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Teaching is a high wire act of the highest difficulty. The best make it look effortless unless they want it to look difficult, are terrified even when they are outwardly calm, and are meticulously planned.
A high wire act does not come together overnight. Maths and planning and practice happen over and over because sometimes that's literally the difference between life and death. Sometimes you have a net and it's the difference between triumph and embarrassment.
I assume wire walkers fall a lot when they are learning. And I assume the learning curve is difficult enough that only those called to the wire last. It's a small group of brave men and women. It can be learned, it's a skill as much as a talent, but there are those with naturally better balance. Sure, someone might learn to walk across a wire, but ride a bike? Juggle? Even walk backwards? Those are skills only a certain madness will allow.
We walk a wire in the classroom. Behavior plans, even the strongest, can be made to feel like a piece of thin metal stretched tight in a stiff breeze given the right circumstances. Lessons when there is no observation can still feel as though we had better not look down, never doubt for an instant once you're in it and going. Yes, doubt beforehand. Question and plan and prepare but once you're out on that wire you need to make it to the other end. The audience is depending on you.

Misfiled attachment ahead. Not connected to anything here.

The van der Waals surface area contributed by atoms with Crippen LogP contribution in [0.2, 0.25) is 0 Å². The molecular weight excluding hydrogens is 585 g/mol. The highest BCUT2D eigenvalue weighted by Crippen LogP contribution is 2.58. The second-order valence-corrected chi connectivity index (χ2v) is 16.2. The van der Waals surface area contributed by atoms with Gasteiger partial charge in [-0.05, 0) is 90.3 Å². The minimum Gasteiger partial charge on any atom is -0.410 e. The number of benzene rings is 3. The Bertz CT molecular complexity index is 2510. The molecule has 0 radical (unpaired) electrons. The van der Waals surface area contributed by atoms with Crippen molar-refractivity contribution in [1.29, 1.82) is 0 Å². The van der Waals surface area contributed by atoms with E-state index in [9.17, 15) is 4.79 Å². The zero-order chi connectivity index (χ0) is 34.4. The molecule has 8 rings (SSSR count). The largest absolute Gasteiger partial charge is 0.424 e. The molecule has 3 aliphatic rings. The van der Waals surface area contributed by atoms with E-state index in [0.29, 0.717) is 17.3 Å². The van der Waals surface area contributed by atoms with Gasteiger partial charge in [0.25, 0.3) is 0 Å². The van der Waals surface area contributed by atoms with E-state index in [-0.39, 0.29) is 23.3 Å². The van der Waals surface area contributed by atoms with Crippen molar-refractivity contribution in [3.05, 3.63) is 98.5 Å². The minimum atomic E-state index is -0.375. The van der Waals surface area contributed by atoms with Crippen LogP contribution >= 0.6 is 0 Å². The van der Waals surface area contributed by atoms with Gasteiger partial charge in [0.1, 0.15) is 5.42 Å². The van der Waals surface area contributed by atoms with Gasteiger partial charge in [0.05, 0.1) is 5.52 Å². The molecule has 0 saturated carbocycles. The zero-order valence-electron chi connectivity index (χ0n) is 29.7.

Our students are right on the wire with us. Some readers might have rolled their eyes, "Once again Doug is putting himself (literally) above his students. Like with the rock star thing." But that's not trying hard enough to extend the metaphor. Each of our kids walks her or his own wire. Some, again, make it look easy, fairly sprinting from one post to the next. Others inch out on the wire, clinging with knuckles white and knees a'tremble.
How do you teach a wire walker? You can't walk with them, can you? A master walker must stand on the opposite platform and coach from there. You need to let the fledgling walker find her own balance. He needs to hit the net a few times. You give the walker a bar to balance, maybe even a safety harness to slow or stop the fall. Still, they must walk on their own.
As a walker's confidence grows the choice may be made to go higher, though I assume if you're indoors it's just as difficult to walk over ten feet of air as it is to walk over fifteen or twenty or fifty feet. It's like saying you can swim in the deep end or the shallow end. The danger in the fall is already there.
Praise the brave, the crazy, high wire walkers. In ourselves, and in our classrooms, under each of our own Big Tops.
Related- You should check out this doc, it's really great. Joseph Gordon Levitt is starring in a feature about the same thing that I haven't seen but just came out.